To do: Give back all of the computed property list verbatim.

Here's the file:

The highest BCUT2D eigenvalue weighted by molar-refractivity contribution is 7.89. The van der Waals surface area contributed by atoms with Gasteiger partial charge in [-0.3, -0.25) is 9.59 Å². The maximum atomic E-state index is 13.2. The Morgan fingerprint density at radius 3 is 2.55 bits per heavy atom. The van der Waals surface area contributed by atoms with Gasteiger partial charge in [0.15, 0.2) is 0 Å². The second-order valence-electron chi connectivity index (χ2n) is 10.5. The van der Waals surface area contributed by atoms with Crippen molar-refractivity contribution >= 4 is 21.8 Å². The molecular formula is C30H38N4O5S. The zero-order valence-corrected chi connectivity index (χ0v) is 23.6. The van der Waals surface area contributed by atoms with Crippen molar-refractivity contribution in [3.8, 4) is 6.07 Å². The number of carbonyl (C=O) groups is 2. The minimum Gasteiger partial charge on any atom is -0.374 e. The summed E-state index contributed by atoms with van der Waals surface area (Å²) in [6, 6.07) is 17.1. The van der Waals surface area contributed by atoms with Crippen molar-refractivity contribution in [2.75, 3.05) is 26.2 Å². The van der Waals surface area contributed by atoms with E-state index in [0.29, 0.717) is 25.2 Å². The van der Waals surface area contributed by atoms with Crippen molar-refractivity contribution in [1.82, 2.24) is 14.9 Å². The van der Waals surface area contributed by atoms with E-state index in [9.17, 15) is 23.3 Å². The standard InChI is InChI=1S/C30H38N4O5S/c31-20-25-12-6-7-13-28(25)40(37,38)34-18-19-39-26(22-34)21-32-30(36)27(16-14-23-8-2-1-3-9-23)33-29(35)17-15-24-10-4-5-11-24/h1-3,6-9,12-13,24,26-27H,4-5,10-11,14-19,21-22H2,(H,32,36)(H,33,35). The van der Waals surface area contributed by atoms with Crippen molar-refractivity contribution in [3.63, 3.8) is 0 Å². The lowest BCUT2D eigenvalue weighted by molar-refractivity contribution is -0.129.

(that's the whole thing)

The highest BCUT2D eigenvalue weighted by molar-refractivity contribution is 7.89. The van der Waals surface area contributed by atoms with Gasteiger partial charge in [-0.3, -0.25) is 9.59 Å². The maximum atomic E-state index is 13.2. The Morgan fingerprint density at radius 3 is 2.55 bits per heavy atom. The van der Waals surface area contributed by atoms with Gasteiger partial charge in [0.15, 0.2) is 0 Å². The second-order valence-electron chi connectivity index (χ2n) is 10.5. The van der Waals surface area contributed by atoms with Crippen molar-refractivity contribution >= 4 is 21.8 Å². The molecular formula is C30H38N4O5S. The zero-order valence-corrected chi connectivity index (χ0v) is 23.6. The van der Waals surface area contributed by atoms with Crippen molar-refractivity contribution in [3.8, 4) is 6.07 Å². The number of carbonyl (C=O) groups is 2. The minimum Gasteiger partial charge on any atom is -0.374 e. The summed E-state index contributed by atoms with van der Waals surface area (Å²) in [6, 6.07) is 17.1. The van der Waals surface area contributed by atoms with Crippen molar-refractivity contribution in [2.75, 3.05) is 26.2 Å². The van der Waals surface area contributed by atoms with E-state index in [0.29, 0.717) is 25.2 Å². The van der Waals surface area contributed by atoms with Crippen molar-refractivity contribution in [1.82, 2.24) is 14.9 Å². The van der Waals surface area contributed by atoms with E-state index in [9.17, 15) is 23.3 Å². The standard InChI is InChI=1S/C30H38N4O5S/c31-20-25-12-6-7-13-28(25)40(37,38)34-18-19-39-26(22-34)21-32-30(36)27(16-14-23-8-2-1-3-9-23)33-29(35)17-15-24-10-4-5-11-24/h1-3,6-9,12-13,24,26-27H,4-5,10-11,14-19,21-22H2,(H,32,36)(H,33,35). The van der Waals surface area contributed by atoms with Crippen molar-refractivity contribution in [3.63, 3.8) is 0 Å². The lowest BCUT2D eigenvalue weighted by molar-refractivity contribution is -0.129.